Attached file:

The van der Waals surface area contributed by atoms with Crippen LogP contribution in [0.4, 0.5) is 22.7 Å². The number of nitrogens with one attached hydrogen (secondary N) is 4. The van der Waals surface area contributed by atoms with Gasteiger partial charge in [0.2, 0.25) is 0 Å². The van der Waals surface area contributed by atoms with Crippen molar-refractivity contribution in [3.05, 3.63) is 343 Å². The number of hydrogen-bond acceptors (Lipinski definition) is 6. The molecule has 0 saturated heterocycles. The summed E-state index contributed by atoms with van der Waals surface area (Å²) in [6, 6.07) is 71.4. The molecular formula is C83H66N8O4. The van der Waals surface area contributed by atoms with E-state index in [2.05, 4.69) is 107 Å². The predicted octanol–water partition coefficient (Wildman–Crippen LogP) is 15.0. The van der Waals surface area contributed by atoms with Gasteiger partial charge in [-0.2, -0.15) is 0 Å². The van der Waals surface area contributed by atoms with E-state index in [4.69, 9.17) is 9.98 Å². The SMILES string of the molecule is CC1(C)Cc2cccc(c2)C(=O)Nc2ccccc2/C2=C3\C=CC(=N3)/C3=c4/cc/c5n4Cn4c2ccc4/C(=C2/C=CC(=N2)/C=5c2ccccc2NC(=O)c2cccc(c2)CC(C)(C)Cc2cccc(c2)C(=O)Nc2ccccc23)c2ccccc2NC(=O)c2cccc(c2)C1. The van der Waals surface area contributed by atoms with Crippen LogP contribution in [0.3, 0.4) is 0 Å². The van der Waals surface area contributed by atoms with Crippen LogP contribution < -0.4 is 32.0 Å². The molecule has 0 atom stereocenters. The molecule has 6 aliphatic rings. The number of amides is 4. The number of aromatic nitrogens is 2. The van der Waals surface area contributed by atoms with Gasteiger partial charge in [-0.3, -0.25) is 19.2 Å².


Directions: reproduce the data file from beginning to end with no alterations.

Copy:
The van der Waals surface area contributed by atoms with Crippen LogP contribution in [0.4, 0.5) is 22.7 Å². The number of nitrogens with one attached hydrogen (secondary N) is 4. The van der Waals surface area contributed by atoms with Gasteiger partial charge in [0.2, 0.25) is 0 Å². The van der Waals surface area contributed by atoms with Crippen molar-refractivity contribution in [3.05, 3.63) is 343 Å². The number of hydrogen-bond acceptors (Lipinski definition) is 6. The molecule has 0 saturated heterocycles. The summed E-state index contributed by atoms with van der Waals surface area (Å²) in [6, 6.07) is 71.4. The molecular formula is C83H66N8O4. The van der Waals surface area contributed by atoms with E-state index in [2.05, 4.69) is 107 Å². The predicted octanol–water partition coefficient (Wildman–Crippen LogP) is 15.0. The van der Waals surface area contributed by atoms with Gasteiger partial charge in [-0.2, -0.15) is 0 Å². The van der Waals surface area contributed by atoms with E-state index in [4.69, 9.17) is 9.98 Å². The SMILES string of the molecule is CC1(C)Cc2cccc(c2)C(=O)Nc2ccccc2/C2=C3\C=CC(=N3)/C3=c4/cc/c5n4Cn4c2ccc4/C(=C2/C=CC(=N2)/C=5c2ccccc2NC(=O)c2cccc(c2)CC(C)(C)Cc2cccc(c2)C(=O)Nc2ccccc23)c2ccccc2NC(=O)c2cccc(c2)C1. The van der Waals surface area contributed by atoms with Crippen LogP contribution in [0.3, 0.4) is 0 Å². The van der Waals surface area contributed by atoms with Crippen LogP contribution < -0.4 is 32.0 Å². The molecule has 0 atom stereocenters. The molecule has 6 aliphatic rings. The number of amides is 4. The number of aromatic nitrogens is 2. The van der Waals surface area contributed by atoms with Gasteiger partial charge in [-0.3, -0.25) is 19.2 Å².